The server is supposed to dictate pace, and it's up to the returner to be ready. The ATP can set up parameters and regulate them, but that doesn't mean that players will not resort to gamesmanship. And really, sports is gamesmanship, even minute by minute. What can one player do to disrupt the other, while establishing his own working norms for maximum impact?
It's virtually impossible to maintain tight control of a match, but likewise should this really be a priority?
Winner: Simona Halep
The most exciting young player in the WTA is not Eugenie Bouchard, at least if results are the criteria.
Simona Halep steamrolled Roberta Vinci 6-1, 6-3 in her home country Romania, her eighth title in the past year. Halep is ranked No. 3 in the world and is closing in on fading Li Na for No. 2. Halep is also locked in a duel with Maria Sharapova for the top spot in 2014's Road to Singapore.
The upside for Halep is even better. A great summer coupled with Serena Williams' struggles could land her the No. 1 ranking. Winning the U.S. Open would possibly get the job done. However, Halep does have several mid-level tournaments to defend, so if she goes into a swoon, she could lose some ground.
But the word is out on Halep's rising star.
Loser: David Ferrer
David Ferrer is finally running on fumes. The feisty Spaniard, long known for his energy and spirit on the court, and for his globe-trotting ambitions to win small titles in nether areas, has faded in 2014.
He has battled injury and illness. He lost an opportunity to win Barcelona, and he threw in the towel in his French Open collapse.
This week, the No. 1 seed at the Skistar Swedish Open was grilled in the quarterfinals by Carlos Berlocq.
I’ve noted a small physical slip, especially this year. It’s costing me more to play my best tennis. It seems that it’s costing me more to react, or recover. I play a good match and the next day I find it harder to react.
Maybe he needs to pace himself more, but that is not the Ferrer way. His early ouster in Sweden did not lead to any rest or relaxation but may have been the impetus to accepting a wild card to Hamburg's level 500 tournament next week.
Winner: Roberto Bautista Agut
Roberto Bautista Agut is a relative unknown to tennis fans, but he's climbing as quickly and quietly as possible.
Then he went out and won Stuttgart's clay-court title, including key victories over defending champion Fabio Fognini and semi-famous finalist Lukas Rosol. He moves up to No. 17 in the official rankings.
Welcome to the Top 20.
Bautista Agut came into 2014 as a 26-year-old journeyman with a 29-34 record, no titles and ranked No. 73 after the first week of January.
Since, he has compiled a 32-15 record with two titles, the first coming at grass courts at The Netherlands' Topshelf Open last month.
Do you want a sleeper pick at Hamburg this upcoming week? You're welcome.
Once upon a time (2000-08), Hamburg was a Masters 1000 tournament. It hosted the best stars in the game and saw champions and finalists like Gustavo Kuerten, Marat Safin, Roger Federer and Rafael Nadal. Then it was demoted to a level 500 in 2009, and eventually rotated to being played in July, after the peak clay-court and grass-court seasons have ended.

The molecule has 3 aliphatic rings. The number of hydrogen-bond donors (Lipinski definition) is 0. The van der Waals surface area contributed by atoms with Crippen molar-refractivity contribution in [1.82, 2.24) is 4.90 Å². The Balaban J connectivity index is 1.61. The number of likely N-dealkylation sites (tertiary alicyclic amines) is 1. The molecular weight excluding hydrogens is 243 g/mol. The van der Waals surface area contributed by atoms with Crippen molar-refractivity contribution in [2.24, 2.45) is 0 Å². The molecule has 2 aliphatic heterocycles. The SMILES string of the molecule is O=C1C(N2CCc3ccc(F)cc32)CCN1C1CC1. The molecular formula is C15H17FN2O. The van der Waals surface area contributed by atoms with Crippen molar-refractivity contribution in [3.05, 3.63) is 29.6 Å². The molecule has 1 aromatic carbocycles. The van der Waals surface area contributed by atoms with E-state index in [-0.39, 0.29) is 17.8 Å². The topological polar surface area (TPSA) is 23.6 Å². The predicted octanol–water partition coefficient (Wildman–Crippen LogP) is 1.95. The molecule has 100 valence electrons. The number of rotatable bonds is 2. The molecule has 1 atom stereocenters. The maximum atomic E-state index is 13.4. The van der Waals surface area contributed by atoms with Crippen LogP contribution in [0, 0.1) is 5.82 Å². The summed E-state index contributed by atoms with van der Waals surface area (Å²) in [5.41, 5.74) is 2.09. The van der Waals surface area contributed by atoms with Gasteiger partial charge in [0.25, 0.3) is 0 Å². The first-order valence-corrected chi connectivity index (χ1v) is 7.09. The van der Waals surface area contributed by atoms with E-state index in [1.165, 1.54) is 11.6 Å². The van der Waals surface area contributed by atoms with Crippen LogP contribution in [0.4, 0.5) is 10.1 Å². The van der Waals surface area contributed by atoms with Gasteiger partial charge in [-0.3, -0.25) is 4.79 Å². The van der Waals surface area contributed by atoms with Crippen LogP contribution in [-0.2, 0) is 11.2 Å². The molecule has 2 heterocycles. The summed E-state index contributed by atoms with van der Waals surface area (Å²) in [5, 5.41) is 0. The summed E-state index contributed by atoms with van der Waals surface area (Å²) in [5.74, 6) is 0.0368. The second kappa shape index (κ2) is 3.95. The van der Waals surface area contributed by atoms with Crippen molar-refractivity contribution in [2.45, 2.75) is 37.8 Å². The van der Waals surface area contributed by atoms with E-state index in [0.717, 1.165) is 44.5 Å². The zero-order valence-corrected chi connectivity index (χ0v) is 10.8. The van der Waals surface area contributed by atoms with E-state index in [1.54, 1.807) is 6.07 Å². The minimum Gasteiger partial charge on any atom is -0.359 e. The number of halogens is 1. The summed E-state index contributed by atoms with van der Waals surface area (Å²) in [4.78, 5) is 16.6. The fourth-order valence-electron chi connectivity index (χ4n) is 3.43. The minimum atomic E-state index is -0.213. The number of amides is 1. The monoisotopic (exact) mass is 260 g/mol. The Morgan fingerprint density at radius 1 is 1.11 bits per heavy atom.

Now, Hamburg's Bet-at-Home Open can no longer showcase its classy Rothenbaum Tennis Center to a major audience. While they were able to have Federer make an appearance in 2013, he will not need this to get in shape or tune up a new racket this year.
Additionally, Nadal turned down a wild card, which is a bit puzzling. Here is a perfect opportunity for the Spaniard to play in his beloved Europe and collect 500 points to help defray some of the points he is likely to lose in North America.
Which stars will be playing this week? David Ferrer took a wild card and will be the only Top 10-player attending. Next will be defending champion Fabio Fognini who was defeated in his attempt to defend Stuttgart. Alexandr Dolgopolov should provide the excitement, and German player Philipp Kohlschreiber will attempt to help the fans ride their World Cup high.
Clay-courters Tommy Robredo, Fernando Verdasco and Roberto Bautista Agut will provide a challenge for the title in a very solid draw that really just lacks star power.
Maybe Dustin Brown, Jerzy Janowicz and Jiri Vesely can provide the entertainment, but it would be great to see the stars shine in Hamburg.
Winner: Lleyton Hewitt
Lleyton Hewitt just keeps playing tennis. Though he is years past his days of being a Grand Slam contender, and countless injuries have wracked his body, he competes as hard as ever. And there are still weeks in which he can navigate a weak field and compete for a trophy.
This week, Hewitt won his 30th career title on grass courts at the Hall of Fame Tennis Championships. It's his second title of the year, the previous coming at Brisbane where he defeated Roger Federer.
Thinking of Hewitt is like getting into a time machine to land at an interim period when Pete Sampras was finishing his career and Federer was just getting started. Hewitt took advantage of his opportunities, winning the 2001 U.S. Open and 2002 Wimbledon.
He was a finalist at the 2004 U.S. Open, but was blasted by Federer. He staged one more major run in the 2005 Australian Open, reaching the final but falling to Marat Safin. That was the last time that one of Federer, Rafael Nadal or Novak Djokovic failed to compete in a major championship.
Times have changed and tennis has morphed into a new era, but Hewitt marches on.
Winner: Novak DJokovic
Is this the best week of Novak Djokovic's life?
He defeated Roger Federer for the Wimbledon title and his seventh major title.
He regained the No. 1 ranking.
Four days later, he married his long-time girlfriend, Jelena Ristic in Serbia.
It will always be a special time in his life, but now he looks forward to the birth of their child and more major titles.
Give him the Golden Breadstick Award. There is a lot of work ahead, but he deserves to step back and enjoy his accomplishments and relationship. Tennis will be waiting for him soon enough.